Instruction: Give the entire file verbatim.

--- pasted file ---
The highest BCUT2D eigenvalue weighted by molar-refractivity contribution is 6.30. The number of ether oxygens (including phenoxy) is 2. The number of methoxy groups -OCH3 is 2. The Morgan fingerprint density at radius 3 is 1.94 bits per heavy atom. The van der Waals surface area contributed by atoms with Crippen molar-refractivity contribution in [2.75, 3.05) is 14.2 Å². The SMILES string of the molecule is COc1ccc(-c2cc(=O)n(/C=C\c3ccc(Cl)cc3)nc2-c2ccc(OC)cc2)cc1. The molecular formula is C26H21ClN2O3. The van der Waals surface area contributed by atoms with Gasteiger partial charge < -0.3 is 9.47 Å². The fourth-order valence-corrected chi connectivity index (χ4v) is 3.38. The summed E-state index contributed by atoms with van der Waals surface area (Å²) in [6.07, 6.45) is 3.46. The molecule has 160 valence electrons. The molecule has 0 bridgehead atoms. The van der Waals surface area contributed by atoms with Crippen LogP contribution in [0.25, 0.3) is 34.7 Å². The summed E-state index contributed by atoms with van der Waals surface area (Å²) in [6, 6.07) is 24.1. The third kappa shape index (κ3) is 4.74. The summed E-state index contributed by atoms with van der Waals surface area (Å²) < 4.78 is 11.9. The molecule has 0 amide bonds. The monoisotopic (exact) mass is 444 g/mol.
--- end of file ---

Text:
The highest BCUT2D eigenvalue weighted by molar-refractivity contribution is 6.30. The number of ether oxygens (including phenoxy) is 2. The number of methoxy groups -OCH3 is 2. The Morgan fingerprint density at radius 3 is 1.94 bits per heavy atom. The van der Waals surface area contributed by atoms with Crippen molar-refractivity contribution in [2.75, 3.05) is 14.2 Å². The SMILES string of the molecule is COc1ccc(-c2cc(=O)n(/C=C\c3ccc(Cl)cc3)nc2-c2ccc(OC)cc2)cc1. The molecular formula is C26H21ClN2O3. The van der Waals surface area contributed by atoms with Gasteiger partial charge < -0.3 is 9.47 Å². The fourth-order valence-corrected chi connectivity index (χ4v) is 3.38. The summed E-state index contributed by atoms with van der Waals surface area (Å²) in [6.07, 6.45) is 3.46. The molecule has 160 valence electrons. The molecule has 0 bridgehead atoms. The van der Waals surface area contributed by atoms with Crippen LogP contribution in [0.25, 0.3) is 34.7 Å². The summed E-state index contributed by atoms with van der Waals surface area (Å²) in [6, 6.07) is 24.1. The third kappa shape index (κ3) is 4.74. The summed E-state index contributed by atoms with van der Waals surface area (Å²) < 4.78 is 11.9. The molecule has 0 amide bonds. The monoisotopic (exact) mass is 444 g/mol.